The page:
This is about the archaeology involved with tree planting and waterways. The National Trust has a Green Recovery Programme for improving nature…. but this while enhancing and valuing the historic landscape..
A snowy Sunday afternoon in Warminster… but today let us imagine ourselves out west and at the front door of Killerton House in Devon.
The Acland family gave the mansion and the 2600 hectare Killerton Estate to the National Trust in 1944 …but their first house was down by the River Culm. A Domesday manor which they acquired in the late 16th century. Killerton Estate could have been the Columbjohn Estate if the Aclands hadn’t decided to move.
Columbjohn House was a Tudor rebuild of the medieval manor.. but after its capture by Parliament, during the Civil War, the family decided to shift to a newer acquisition 2km to the east at Killerton. They took up residence in the late 17th century but still valued their roots at Columbjohn.
The 1756 estate map shows an avenue of trees leading straight across the farmland to the river. Halfway along, there is a domed hill with the ruined folly on top (we excavated there in 2017 https://archaeologynationaltrustsw.wordpress.com/2017/07/30/killerton-folly-day-2/ ).
The avenue, with its track back to Columbjohn is long gone… so, from Killerton we must drive back to the park gates passing below Dolbury Hill’s Iron Age hillfort. Once at the gates, we turn right and along a winding road to eventually reach Columbjohn and the river.
There is an older stone arched gateway here, dated to about 1600, and this once gave access to the drive to the house… but now there is just an area of grass where it once stood. The 1888 Ordnance Survey map marks a cross on the site and if you fade this out as a GIS layer on LiDAR, the cross sits neatly in a rectangular hollow… on the lip of a straight-edged terrace above the River Culm. Once there would have been a good vista from the lost mansion across the floodplain and the meandering river.
So, the old mansion was demolished after the move to Killerton but Columbjohn chapel is still there. It lies amongst some trees and the Acland family still valued this place as a burial ground. In the graveyard is the imposing tomb of Thomas Dyke Acland who took the name of his wife Elizabeth Dyke, heir to the 5000 hectare Holnicote Estate in Exmoor. They married in 1753 uniting the two great estates.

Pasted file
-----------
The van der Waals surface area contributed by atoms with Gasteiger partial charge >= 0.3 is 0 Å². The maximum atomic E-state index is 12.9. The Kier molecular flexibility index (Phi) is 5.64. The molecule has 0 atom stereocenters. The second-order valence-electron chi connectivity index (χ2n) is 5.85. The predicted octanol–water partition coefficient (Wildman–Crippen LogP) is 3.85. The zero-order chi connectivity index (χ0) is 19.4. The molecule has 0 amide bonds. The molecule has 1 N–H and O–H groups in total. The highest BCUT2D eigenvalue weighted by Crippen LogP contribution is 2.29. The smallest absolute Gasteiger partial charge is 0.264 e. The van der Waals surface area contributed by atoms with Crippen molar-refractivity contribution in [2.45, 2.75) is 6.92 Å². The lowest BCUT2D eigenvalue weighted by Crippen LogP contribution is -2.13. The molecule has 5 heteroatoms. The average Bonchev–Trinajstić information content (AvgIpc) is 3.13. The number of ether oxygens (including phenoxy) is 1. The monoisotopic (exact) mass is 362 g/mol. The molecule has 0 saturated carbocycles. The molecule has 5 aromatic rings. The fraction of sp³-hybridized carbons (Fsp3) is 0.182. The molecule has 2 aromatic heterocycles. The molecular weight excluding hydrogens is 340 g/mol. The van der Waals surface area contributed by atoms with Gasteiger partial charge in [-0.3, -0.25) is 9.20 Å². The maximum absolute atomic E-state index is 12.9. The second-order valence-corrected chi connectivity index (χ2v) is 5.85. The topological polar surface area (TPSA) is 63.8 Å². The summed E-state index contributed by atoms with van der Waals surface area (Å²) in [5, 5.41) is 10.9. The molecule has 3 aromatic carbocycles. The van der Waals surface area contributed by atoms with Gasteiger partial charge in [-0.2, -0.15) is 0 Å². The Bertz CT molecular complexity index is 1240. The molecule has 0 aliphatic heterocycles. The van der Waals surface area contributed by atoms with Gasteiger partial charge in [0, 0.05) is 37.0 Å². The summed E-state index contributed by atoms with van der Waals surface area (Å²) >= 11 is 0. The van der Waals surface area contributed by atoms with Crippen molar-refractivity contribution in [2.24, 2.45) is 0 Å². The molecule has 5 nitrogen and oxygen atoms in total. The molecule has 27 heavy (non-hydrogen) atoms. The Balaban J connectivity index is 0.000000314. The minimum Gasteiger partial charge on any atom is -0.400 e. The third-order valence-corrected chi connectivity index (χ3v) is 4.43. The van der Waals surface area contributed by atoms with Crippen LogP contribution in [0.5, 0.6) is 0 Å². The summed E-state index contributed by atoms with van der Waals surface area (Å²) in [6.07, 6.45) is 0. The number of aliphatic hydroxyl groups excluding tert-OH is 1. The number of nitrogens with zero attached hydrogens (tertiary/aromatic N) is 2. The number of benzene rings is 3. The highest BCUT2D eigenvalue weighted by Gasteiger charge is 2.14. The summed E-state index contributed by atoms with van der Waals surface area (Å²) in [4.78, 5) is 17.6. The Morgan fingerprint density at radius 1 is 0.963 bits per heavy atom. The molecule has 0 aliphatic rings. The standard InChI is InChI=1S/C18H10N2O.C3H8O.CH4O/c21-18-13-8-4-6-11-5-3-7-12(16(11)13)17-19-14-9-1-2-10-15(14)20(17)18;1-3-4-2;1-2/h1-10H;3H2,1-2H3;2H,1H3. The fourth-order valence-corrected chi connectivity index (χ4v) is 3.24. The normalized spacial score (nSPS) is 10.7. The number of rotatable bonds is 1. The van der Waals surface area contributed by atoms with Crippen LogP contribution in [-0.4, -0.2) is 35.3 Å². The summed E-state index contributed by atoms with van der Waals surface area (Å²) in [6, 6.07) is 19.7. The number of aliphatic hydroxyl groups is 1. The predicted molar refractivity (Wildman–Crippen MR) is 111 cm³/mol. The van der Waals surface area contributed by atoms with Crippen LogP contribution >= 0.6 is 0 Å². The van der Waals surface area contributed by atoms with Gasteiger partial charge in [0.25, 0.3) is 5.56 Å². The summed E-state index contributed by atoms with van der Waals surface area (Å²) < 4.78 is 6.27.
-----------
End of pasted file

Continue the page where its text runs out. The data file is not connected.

I brought you to the river to talk about river archaeology. From the site of Columbjohn, the Culm takes its sinuous course north along the floodplain, to the west of Dolbury Hill and Killerton Park as far as Silverton and the Killerton Estate boundary.
This river meadow land has been chosen as an area for habitat improvement.
Paul, the project manager, phoned last week and talked about the ambition to plant trees, enhance meadow pasture and create wetland areas. This work had the potential to affect archaeological sites along the Culm both known and unknown and we agreed to first have a focused historic landscape survey of the project area which could inform the ‘Green Recovery’ scheme. Then, once proposals had been formulated, a heritage impact assessment to highlight what additional archaeological recording work and evaluation was needed before the digging and planting work began.
We needed someone who had a particular knowledge of waterways and river archaeology and we were in luck. The Culm had been chosen as a pilot study area by Historic England and had employed Antony to do the work, a specialist on the archaeology of waterways, meadows and wetlands.
Before phoning him, I did some homework on what we already knew about the area. I went through aerial photographs, documentary maps and LiDAR. Amazing what can be done digitally by overlying map and photo layers.
The Culm is a restless river, a classic geography lesson in oxbow lakes and moving meanders. Past generations had tried to tame the river but it was hard to pin down.
Just north of the Columbjohn Chapel is the site of Columbjohn Mill. It is clear on on the 1888 Ordnance Survey Map, but burnt down in April that year and was never rebuilt. There had been a mill at Columbjohn since at least 1086. The Area Ranger Fi and her team of archaeology volunteers have cleared the scrub from the site and the mill footings and leat channels have been revealed.
It had been difficult to keep the mill fed with water along the leat from the Culm. The maps show sluice gates and a weir which impeded the water flow and raised the water level so that it could be sent down towards the mill. The river wanted to move west and its course today is different from 1888. There were mills all along the river and regular disputes between neighbours…when leat and sluice work of one miller impeded the water flow to the next mill.
High rainfall would provide too much water so systems were needed to divert the overflow. In dry weather, every drop of water was needed.
Beside the weir there is a cottage called ‘Cubbyclose’ and there was once a boat house there. Antony wondered whether the Aclands brought guests here to enjoy fishing and wildfowling.
Across the flood plain are linear divisions, clear on the LiDAR, earthworks across the old, grassed over meanders of the river. He talked of water meadows created for a flow of water across the pasture to raise temperature for an early growth of meadow grass to fatten livestock in the spring. A valuable Tudor farming innovation though Killerton’s water meadows are undated.
Antony talked of fish ponds and osier beds for coppicing willow for withies. From these baskets and fish traps could be woven.
Beneath all this historical stuff lies the potential of water-logged preserved wood from hidden lost mills and jetties and trackways across the marshes…who knows…. but the people of Dolbury hillfort and their predecessors would surely have used the watery resources of the Culm.
We’ll see what we find.